First-Storey South Magasin - The partition on the first stored of the south magasin was located on the north side of the loading door, leaving a wide floor space in the south section. (See plan 739-5-(1).) A second partition divided the north section into two roams. A shaded feature shown on the east wall presents a problem. Although it appears to be a staircase, it is not repeated on the ground floor plan. (See plan 739-5a.) The elevation of the roof, relative to that of the house, indicates that the magasin had no attic of significance. As the shaded area is located almost directly above the enclosure on the ground floor east wall, there possibly is a connection between these two problem features.


Plans N.D.7 and N.D.7a space four small windows on the ground floor east wall of the magasins--two in each magasin. A similar arrangement appears on the ground floor west wall. The window locations in the floorplan do not correspond with the upper-storey east wall windows seen in the facade. In the south magasin, two larger wood-framed windows are situated above the two smaller windows in the east wall, while, in the north magasin, three larger wood-framed windows are spaced along the first storey east wall. It is likely that a similar arrangement existed on the first-storey west wall.

Other early views of the magasin picture the east wall of the magasins. Plans731-1 and N.D.76 place four windows and three windows, respectively, on the first storey and none on the ground floor. These discrepancies appear to be inaccuracies in seemingly-minor details of the town views.

The facade of the magasins changed radically in the second phase of the house. The location of windows on plans 739-5 and 739-5a bear little resemblance to that on plans N.D.7 and N.D.7a. First-phase windows were blocked, supplemented with additional windows, or turned into exterior doors. Plan 739-5a situates no windows in the east wall and one in the west wall of the ground floor north magasin. In the ground floor south magasin, two windows flank each side of a door in the east wall, while two windows appear in the south section of the west wall. Plan 739-5-(1) locates three windows in the east wall of the first-storey north magasin and four in the west wall. The loading door in the east wall of the upper-storey south magasin is flanked by one window on the north and two on the south. Two windows appear in the south section of the south magasin's first-storey west wall and one in the north section.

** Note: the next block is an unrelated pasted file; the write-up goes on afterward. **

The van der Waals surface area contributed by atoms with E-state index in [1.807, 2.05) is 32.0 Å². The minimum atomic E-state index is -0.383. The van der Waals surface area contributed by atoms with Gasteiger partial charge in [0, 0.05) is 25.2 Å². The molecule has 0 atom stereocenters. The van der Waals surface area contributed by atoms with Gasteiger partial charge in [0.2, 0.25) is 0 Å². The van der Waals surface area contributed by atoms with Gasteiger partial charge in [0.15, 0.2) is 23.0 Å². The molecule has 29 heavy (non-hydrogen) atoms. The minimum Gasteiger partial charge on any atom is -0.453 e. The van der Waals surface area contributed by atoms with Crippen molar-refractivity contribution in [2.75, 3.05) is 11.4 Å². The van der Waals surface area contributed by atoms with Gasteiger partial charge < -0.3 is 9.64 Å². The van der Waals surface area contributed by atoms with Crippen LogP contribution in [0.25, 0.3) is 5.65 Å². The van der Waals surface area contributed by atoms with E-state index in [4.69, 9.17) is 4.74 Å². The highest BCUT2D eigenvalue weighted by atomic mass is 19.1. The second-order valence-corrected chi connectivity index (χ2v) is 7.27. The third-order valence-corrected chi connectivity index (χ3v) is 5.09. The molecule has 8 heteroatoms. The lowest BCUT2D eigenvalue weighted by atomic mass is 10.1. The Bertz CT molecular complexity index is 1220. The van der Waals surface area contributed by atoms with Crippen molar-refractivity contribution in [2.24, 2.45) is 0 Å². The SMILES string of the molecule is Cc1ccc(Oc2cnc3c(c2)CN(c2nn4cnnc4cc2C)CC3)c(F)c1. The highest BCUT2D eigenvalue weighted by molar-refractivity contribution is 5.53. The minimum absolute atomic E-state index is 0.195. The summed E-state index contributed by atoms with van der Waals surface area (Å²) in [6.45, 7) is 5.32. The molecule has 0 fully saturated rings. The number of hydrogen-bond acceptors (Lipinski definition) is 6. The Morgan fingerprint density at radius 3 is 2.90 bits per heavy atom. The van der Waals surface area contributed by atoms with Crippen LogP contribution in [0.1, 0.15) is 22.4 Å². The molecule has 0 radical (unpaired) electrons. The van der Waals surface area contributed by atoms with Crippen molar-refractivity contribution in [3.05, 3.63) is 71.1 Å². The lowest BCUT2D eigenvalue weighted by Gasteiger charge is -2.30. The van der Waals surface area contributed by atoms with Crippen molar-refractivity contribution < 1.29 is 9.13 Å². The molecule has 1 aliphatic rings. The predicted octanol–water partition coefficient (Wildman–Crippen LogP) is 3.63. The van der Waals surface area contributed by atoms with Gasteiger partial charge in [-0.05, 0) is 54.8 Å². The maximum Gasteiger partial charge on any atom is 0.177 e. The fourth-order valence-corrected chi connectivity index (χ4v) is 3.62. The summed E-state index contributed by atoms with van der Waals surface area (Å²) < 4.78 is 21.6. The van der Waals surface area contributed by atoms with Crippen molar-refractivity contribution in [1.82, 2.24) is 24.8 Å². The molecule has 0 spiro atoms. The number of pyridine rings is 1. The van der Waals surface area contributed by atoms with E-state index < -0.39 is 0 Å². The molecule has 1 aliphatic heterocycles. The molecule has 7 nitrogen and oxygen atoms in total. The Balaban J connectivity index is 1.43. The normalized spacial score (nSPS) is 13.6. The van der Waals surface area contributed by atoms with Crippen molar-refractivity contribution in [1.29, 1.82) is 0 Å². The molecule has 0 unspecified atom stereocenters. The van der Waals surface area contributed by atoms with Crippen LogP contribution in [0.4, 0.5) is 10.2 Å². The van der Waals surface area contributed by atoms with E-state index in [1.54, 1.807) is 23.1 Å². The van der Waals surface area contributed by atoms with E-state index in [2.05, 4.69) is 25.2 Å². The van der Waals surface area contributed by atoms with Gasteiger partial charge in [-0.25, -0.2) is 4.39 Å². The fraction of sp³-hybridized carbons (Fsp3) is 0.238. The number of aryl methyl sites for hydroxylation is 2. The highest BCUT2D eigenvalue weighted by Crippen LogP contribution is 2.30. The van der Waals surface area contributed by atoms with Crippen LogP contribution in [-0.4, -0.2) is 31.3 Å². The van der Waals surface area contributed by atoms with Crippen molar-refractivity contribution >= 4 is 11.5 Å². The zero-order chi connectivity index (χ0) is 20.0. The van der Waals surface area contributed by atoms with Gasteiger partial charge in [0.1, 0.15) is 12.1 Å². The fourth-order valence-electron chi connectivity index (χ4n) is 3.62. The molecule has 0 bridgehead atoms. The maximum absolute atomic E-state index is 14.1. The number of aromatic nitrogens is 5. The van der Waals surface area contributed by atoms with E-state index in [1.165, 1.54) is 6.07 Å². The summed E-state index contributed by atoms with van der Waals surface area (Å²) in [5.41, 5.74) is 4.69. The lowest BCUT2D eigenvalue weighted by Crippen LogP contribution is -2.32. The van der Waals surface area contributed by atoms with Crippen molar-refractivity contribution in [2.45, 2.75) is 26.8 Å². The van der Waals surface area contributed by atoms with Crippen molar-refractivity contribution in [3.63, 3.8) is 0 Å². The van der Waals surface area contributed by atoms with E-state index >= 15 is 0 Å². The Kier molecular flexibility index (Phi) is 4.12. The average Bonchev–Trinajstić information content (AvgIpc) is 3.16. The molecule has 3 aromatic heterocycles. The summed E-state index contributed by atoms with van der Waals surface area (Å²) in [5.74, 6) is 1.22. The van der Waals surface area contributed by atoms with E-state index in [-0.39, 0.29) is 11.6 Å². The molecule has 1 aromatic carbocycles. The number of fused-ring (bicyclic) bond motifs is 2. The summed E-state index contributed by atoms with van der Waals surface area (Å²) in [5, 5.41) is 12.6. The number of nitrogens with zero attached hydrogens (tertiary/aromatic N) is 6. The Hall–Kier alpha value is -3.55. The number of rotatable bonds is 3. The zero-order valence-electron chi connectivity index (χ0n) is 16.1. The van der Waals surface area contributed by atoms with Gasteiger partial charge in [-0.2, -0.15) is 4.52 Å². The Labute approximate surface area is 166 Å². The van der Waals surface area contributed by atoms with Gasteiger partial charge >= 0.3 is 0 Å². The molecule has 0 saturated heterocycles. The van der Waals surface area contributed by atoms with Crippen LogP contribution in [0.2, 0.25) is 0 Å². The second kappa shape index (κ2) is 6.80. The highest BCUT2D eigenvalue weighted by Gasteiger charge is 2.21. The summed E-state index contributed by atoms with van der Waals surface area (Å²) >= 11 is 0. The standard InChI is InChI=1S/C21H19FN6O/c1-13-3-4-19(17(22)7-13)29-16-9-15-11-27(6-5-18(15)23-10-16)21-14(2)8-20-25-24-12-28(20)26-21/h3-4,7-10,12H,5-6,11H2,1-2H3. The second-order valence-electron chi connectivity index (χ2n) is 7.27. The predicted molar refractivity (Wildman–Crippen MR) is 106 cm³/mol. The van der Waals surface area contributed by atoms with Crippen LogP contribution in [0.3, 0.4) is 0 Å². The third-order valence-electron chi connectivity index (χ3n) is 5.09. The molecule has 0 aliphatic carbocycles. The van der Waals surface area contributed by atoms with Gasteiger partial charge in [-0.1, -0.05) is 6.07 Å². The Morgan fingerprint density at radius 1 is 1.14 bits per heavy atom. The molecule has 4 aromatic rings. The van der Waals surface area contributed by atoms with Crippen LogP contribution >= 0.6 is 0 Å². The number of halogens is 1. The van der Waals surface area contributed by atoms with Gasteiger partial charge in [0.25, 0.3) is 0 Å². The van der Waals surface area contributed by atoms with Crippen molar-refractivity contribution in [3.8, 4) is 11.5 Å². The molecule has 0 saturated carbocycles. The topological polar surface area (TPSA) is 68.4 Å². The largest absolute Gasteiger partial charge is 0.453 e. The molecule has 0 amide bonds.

Two windows were added to the magasins in 1749. A window of 2 cubic pieds was cut in the east wall of the north magasin, in the Bureau des décharges. [68-27 to29]

The feature had brick surrounds and a pine frame and casing. The sill of oak seems to have had a simple moulding at its base (plalatrage).* [* It is hoped that the study of domestic architecture will yield a better understanding of the term plalatrage.] The location of the second new window in the north magasin is questionable. [68-2 to 5] It is described as "sur l'Escalier" and "sur la porte de la Cuisine", which seems to situate it either in the entranceway in the north end of the magasin, in the corridor at the top of the stairs, or in the kitchen in the south end. The window was very similar to that of the Bureau des décharges. It measured 2 cubic pieds and had brick surrounds and an oak sill and moulding. Mention is also made of its frame and casing, as well as window-panelling of one pouce planks.

The later town views fill in the east wall of the magasins with a number of windows, varying from three to thirteen. (See plans 745-1, 745-la, 758-6a,and 758-9.) True to character, Gibson Clough sketches seven windows in the south end wall of the magasins. (See c.1759 sketch.)

It is probable that the magasins did not have dormer windows. Dormers do not appear on the principal views, plans N.D.7, N.D.7a, 739-5, and 739-5a. (Also see plan 731-1.) One, two, and three dormers, respectively, are shown on the east slope of the roof on plans 758-9, 745-1 and 745-la.


Plans N.D.7 and N.D.7a situate eight, wide, wood-framed, loading doors in deMesy's magasins. Four are seen on the south magasin's east and west walls--one in the center of both walls on both stories. Others link the north and south magasins, presumably on both stories. A seventh door is situated on the groundfloor north end wall of the north magasin, while an eighth possibly is located above, on the first-storey north end wall.

Plan 731-1 pictures a single door in the center of the magasins' east wall.

One door is seen in the center of the north magasin's east wall on plan N.D.76. These discrepancies were possibly later alterations, although, as with the windows, it is more probable that they were inaccuracies in seemingly-unimportant details on the plans.